John Clark: Faces (ECM 1176)

John Clark
Faces

John Clark french horn
David Friedman vibraharp, marimba
David Darling cello
Jon Christensen drums
Recorded April 1980 at Talent Studio, Oslo
Engineer: Jan Erik Kongshaug
Produced by Manfred Eicher

Faces documents the only appearance of versatile French hornist John Clark on ECM proper (he does, however, appear on a trio of WATT releases) and is one from a modest overall output as leader. Having performed with musicians as diverse as Paul Winter, LL Cool J, and Gil Evans, his tender considerations fit snugly with the Eicherian touch in this out-of-print session. Joined by David Friedman’s mallets, the particularly welcome presence of David Darling’s electric cello, and Jon Christensen on drums, Clark paints for us a rain-slicked character study of a life lived in slow motion.

Side A charts the album’s deepest waters in “The Abhà Kingdom.” Its understated flow of vibes, overdubbed horns, and cello courses in and out of sonar range, diving ever deeper with every muted clench, so that even Christensen’s accentuations seem to move at the speed of honey behind Friedman’s subdued yet strangely exuberant cartwheels. The afterimages of “Lament” would make the perfect backdrop for a Terje Rypdal excursion. Instead of that grinding song, we get the rounded icicles of Darling’s bow and the sustained arpeggio from vibes that leaves us hanging before dropping us onto Side B. Our guide on this descent is “Silver Rain.” The marimba vamp evokes an African thumb piano and affectionately embraces Clark’s processed horn. Friedman also shares a notable dialogue with Christensen here. Darling’s fluid threads are the binding force of “Faces In The Fire.” A comforting feeling of perpetuity abounds in that cello’s voice and brings out otherwise inaudible whispers. “Faces In The Sky” would feel right at home as the soundtrack for a road picture. Christensen beguiles with his delicacy, in which he cradles a delicate implication that never breaks, even under Darling’s far-reaching pizzicato. After all of this soul-searching, the carnivalesque “You Did It, You Did It!” ends the album in resolute jubilance.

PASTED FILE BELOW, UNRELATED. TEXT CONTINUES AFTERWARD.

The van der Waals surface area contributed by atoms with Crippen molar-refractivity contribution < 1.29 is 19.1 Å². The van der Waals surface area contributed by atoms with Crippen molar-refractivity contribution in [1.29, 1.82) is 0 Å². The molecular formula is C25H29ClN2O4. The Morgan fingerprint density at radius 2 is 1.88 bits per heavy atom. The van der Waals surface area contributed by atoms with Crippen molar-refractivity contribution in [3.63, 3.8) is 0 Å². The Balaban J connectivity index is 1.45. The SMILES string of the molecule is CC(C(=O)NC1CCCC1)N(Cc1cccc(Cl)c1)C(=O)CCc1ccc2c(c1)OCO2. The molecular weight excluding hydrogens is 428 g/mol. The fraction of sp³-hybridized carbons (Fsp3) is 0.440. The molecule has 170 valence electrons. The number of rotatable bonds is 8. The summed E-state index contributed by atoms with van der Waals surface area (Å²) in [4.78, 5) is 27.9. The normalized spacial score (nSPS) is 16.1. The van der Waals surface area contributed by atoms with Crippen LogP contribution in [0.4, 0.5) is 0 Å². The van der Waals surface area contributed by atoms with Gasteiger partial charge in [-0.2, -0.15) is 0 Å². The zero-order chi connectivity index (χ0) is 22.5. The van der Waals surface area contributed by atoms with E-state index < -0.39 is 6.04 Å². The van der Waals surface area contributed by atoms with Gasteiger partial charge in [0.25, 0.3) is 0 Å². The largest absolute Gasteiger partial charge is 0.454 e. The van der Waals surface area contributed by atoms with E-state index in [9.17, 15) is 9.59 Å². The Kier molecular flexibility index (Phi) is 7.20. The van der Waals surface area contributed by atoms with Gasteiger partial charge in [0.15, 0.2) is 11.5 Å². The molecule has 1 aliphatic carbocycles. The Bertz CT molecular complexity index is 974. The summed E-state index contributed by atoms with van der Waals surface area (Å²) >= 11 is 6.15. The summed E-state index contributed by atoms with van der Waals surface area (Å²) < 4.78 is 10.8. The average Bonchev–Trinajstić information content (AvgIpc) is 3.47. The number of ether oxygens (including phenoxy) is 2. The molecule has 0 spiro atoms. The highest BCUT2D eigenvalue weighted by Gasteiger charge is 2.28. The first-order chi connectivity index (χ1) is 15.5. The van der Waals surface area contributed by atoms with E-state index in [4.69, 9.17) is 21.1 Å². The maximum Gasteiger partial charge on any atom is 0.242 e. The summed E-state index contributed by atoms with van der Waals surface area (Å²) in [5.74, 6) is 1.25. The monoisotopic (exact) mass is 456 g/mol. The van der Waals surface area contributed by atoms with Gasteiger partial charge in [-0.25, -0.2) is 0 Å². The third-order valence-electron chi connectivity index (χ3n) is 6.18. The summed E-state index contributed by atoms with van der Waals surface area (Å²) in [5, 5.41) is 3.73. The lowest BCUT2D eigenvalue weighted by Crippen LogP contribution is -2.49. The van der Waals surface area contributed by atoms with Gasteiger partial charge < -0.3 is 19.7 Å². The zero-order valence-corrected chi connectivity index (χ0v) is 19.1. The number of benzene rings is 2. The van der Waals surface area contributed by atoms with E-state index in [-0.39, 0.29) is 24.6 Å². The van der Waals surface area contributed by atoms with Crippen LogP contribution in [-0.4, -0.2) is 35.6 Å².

Faces has a semi-porous quality and shimmers like the surface of an out-of-focus pool. It sits comfortably just below the rim of our consciousness, like a half-dream that one holds dear in the face of inevitable wakefulness.

<< Keith Jarrett: The Celestial Hawk (ECM 1175)
>> Walcott/Cherry/Vasconcelos: CODONA 2 (ECM 1177)

Double Image: Dawn (ECM 1146)

ECM 1146

Double Image
Dawn

David Samuels vibraharp, marimba
David Friedman vibraharp, marimba
Harvie Swartz bass
Michael DiPasqua drums, percussion
Recorded October 1978 at Talent Studio, Oslo
Engineer: Jan Erik Kongshaug
Produced by Manfred Eicher

Double Image was the intermittent project of Davids Friedman and Samuels, whose vibes and marimbas found likeminded company in session musicians Harvie Swartz and Michael DiPasqua on Dawn, the second of only three albums for the group and their only for ECM. Having two jazz percussionists in the same space was something of a rarity in the late seventies, when the album was recorded, and perhaps contributed to its being swept under the carpet over time. What we have, however, is a smooth and airy set of four extended pieces more than worthy of a reissue.

Every gesture therein is artfully considered, as demonstrated to delightful effect in the opening “Passage.” Swartz’s buttery soft bass adds girth to the Friedman/Samuels nexus, where light and darkness walk hand in hand. While DiPasqua baits a hook for every loop, vibe notes hang like keys from a chain, swinging in a steady hand with a pleasant jingle. For the final stretch, marimbas smoke from a flame of cymbals before vibes recap with a sublimely resolute chord. These plaintive measures continue in “The Next Event,” where the marimba broadens its wingspan into “Sunset Glow.” And as that honeyed bass trickles slowly back in, the shaded sound is fleshed out into a colorful fan of sunrays. Swartz beatifies the final “Crossing,” which, over a steadily popping snare, flows with calm virtuosity before breathing down the neck of finality.

This album makes a fine addition to any mallet enthusiast’s collection and proves that, even as its drowsiest, ECM quietly towers above the rest. A personal favorite among the label’s painted covers as well.

<< Miroslav Vitous: First Meeting (ECM 1145)
>> Nana Vasconcelos: Saudades (ECM 1147)